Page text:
Attending my first AWP (Association of Writers and Writing Programs) Conference in Minneapolis last weekend, I realized I might have saved a shipload of time and money if, instead of enrolling in an MFA, I’d opted to go to a AWP conference instead. If Hannah Horvath had figured this out, she might still be writing.
1. Both connect you to book nerds
One reason to get an MFA is to find a community that will sustain and support you in ways that civilians–spouses, friends, offspring who aren’t in the “business”– can’t. AWP provides you with proximity to thousands of people who will happily talk novel structure and oxford commas and the politics of poetics long past the breaking point of normal humans. The New Yorker said that 14,000 AWPers were at the Minneapolis Convention Center last weekend. The Minneapolis Star Trib claimed a more modest11,800. Whichever, AWP provides a sizeable community from which to pick writing BFFs.
2. Both give you exposure to names in the lit world
You can pay $80K for an MFA that lets you rub shoulders with the likes of TC Boyle, Anne Carson, Carolyn Forche, Francine Prose, Marie Howe, Kevin Young, Joshua Ferris and other masters of the lit universe, or you could pay $200 for early bird registration to AWP, where you can belly up to a bar with them after a reading. Arguably, AWP gives you better access because, not being on their home turf, they’re less likely to know where to hide.
3. Both are designed to help ramp up your chances for a job in academia.
AWP was originally a trade conference for academics, formed in 1967 by 15 teachers in creative writing programs. The first conference, in 1973, was at the Library of Congress and featured 6 events and 16 presenters, including Wallace Stegner and Ralph Ellison. If teaching still holds allure for you (even after reading articles like this one) know that of its 550 events and 2000 presenters, AWP still has a huge percentage concerned with pedagogy. There are job boards for teachers and panels to help you not only find jobs, but how to get them and keep them. Networking galore went on at the Minneapolis Hilton Bar, three deep with academics on break, until wee hours each night.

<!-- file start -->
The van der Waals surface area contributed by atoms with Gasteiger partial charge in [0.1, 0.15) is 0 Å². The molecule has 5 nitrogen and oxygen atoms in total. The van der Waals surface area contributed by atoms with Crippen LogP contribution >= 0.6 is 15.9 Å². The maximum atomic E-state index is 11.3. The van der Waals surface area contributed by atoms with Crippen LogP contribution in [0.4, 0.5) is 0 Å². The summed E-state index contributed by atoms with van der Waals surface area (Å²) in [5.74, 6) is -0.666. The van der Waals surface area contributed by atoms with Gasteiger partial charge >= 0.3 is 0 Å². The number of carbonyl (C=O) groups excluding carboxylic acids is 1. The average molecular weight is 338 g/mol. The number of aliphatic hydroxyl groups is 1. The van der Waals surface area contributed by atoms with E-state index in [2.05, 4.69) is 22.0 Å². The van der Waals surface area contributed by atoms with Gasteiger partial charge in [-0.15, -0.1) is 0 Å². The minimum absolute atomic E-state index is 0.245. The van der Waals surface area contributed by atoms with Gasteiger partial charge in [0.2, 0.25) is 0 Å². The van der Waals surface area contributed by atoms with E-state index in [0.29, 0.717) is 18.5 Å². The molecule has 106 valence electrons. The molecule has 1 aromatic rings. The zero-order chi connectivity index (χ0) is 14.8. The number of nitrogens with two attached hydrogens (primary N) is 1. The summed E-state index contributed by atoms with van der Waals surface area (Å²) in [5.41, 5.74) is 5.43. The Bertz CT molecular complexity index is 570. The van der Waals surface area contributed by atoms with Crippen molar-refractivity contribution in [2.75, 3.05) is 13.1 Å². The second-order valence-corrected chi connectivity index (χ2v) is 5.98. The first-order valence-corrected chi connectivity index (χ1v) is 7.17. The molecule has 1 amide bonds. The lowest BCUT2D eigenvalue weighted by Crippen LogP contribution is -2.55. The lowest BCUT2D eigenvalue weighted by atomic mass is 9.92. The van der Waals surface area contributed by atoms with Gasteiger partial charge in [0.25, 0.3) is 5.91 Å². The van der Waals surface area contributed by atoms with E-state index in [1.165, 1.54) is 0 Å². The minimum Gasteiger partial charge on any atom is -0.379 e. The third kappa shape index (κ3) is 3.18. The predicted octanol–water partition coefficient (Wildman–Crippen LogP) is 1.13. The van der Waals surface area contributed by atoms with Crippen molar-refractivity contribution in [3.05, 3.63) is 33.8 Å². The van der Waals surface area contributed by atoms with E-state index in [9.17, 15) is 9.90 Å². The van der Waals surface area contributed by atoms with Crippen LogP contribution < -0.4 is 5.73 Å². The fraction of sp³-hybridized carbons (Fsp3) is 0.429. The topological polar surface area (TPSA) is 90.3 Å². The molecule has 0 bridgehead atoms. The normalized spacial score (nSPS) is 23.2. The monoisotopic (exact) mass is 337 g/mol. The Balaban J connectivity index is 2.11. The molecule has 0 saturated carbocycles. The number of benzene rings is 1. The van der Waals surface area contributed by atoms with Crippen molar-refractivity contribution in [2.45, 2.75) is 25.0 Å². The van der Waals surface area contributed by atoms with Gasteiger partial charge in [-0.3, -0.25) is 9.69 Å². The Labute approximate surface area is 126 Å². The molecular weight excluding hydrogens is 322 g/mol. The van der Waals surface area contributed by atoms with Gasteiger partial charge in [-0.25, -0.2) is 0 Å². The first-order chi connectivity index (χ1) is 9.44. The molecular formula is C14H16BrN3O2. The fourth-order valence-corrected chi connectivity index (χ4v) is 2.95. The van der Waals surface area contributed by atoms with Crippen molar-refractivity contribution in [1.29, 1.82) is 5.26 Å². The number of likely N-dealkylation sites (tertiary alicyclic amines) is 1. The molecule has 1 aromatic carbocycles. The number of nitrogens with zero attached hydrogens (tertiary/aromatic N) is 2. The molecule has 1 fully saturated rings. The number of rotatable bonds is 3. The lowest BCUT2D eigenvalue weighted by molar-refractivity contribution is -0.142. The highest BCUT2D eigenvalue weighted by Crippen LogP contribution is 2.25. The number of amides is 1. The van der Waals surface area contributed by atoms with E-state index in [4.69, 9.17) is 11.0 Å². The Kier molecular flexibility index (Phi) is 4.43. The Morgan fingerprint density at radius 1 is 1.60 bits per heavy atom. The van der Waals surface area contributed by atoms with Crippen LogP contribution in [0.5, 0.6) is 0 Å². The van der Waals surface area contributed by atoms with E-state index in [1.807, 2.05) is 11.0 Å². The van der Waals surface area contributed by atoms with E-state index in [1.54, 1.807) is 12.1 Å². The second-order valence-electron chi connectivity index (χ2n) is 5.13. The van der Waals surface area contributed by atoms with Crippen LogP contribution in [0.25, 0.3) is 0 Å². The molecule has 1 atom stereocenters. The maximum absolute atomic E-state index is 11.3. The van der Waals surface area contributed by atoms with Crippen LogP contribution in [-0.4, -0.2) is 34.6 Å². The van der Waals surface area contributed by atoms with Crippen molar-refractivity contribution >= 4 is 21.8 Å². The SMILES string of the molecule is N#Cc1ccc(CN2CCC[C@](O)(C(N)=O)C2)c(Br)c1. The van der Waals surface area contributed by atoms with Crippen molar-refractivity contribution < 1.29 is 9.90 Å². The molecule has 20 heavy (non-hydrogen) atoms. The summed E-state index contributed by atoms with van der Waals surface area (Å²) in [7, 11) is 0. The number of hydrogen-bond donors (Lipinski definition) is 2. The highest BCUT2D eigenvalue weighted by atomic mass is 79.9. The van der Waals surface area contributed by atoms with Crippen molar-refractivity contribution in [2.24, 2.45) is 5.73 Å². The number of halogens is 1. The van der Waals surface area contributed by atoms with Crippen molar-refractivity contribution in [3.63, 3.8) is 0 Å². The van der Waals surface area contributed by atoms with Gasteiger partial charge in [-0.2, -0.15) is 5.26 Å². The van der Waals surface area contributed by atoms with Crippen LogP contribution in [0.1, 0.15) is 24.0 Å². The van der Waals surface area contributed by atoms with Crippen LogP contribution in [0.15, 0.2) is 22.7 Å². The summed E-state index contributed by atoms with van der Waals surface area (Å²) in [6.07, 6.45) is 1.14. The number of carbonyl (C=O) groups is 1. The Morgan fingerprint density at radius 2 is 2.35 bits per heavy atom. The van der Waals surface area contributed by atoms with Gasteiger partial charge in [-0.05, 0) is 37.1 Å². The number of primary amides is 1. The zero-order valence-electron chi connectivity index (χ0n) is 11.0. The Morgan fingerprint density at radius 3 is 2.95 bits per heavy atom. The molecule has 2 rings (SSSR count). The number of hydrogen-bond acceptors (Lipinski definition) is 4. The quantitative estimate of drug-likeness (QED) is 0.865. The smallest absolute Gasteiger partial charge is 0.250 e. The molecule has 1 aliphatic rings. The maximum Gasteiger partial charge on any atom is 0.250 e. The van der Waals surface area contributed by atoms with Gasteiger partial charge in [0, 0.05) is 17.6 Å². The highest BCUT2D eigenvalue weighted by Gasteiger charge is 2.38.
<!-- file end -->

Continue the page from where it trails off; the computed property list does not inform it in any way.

4. Both privilege you with connections to the current lit scene.
While MFA programs connect you with email addresses for editors at the best small presses and litmags, AWP puts you in actual IRL contact with them. It’s a giant 18-row trade show featuring the best journals and presses publishing today, where editors lean over booths trying to lure subscribers and contributors with creative swag and spectacular displays. (i.e. LBR’s tweeting typewriter and Columbia College Chicago’s Center for Book Art’s laptop letterpress.) Grove Atlantic gave away sturdy totes featuring an iconic photo of Joan Didion. (“We got her before Celine did,” said an editor.) The London Review of Books gave away gold-stamped pencils, Blue Flower Arts handed out Lindt chocolates, Fairy Tale Review offered paper unicorns and “magic” seed packets. At the Sarabande Books booth, every purchase was accompanied by a shot of Jim Beam. OK, slipping your unpublished manuscript to an editor as he hands you a shot glass is NOT a good idea, but establishing eye contact and conversation with that editor is, and a follow up note might possibly get your manuscript past the interns when you send it his way.
Fascinated by ancient translations of Song Dynasty poetry? Curious about sonic techniques found in diasporic literature? Working the border between flash fiction and prose poetry? Yes, you can make it an MFA thesis, but there’s probably already an AWP panel of people as avid about the subject as you are. Engage.
6. The difference? Two years and as much as $78,800.
The priciest MFA’s are now $40K a year. Early registration for AWP is about $200. Give a panel and registration is even more reduced. (But hurry. The deadline for AWP panel proposals is May 1.)
I figure reading this has saved you tens of thousands of dollars. You’re welcome! You can thank me by being a good literary citizen and pre-ordering my book.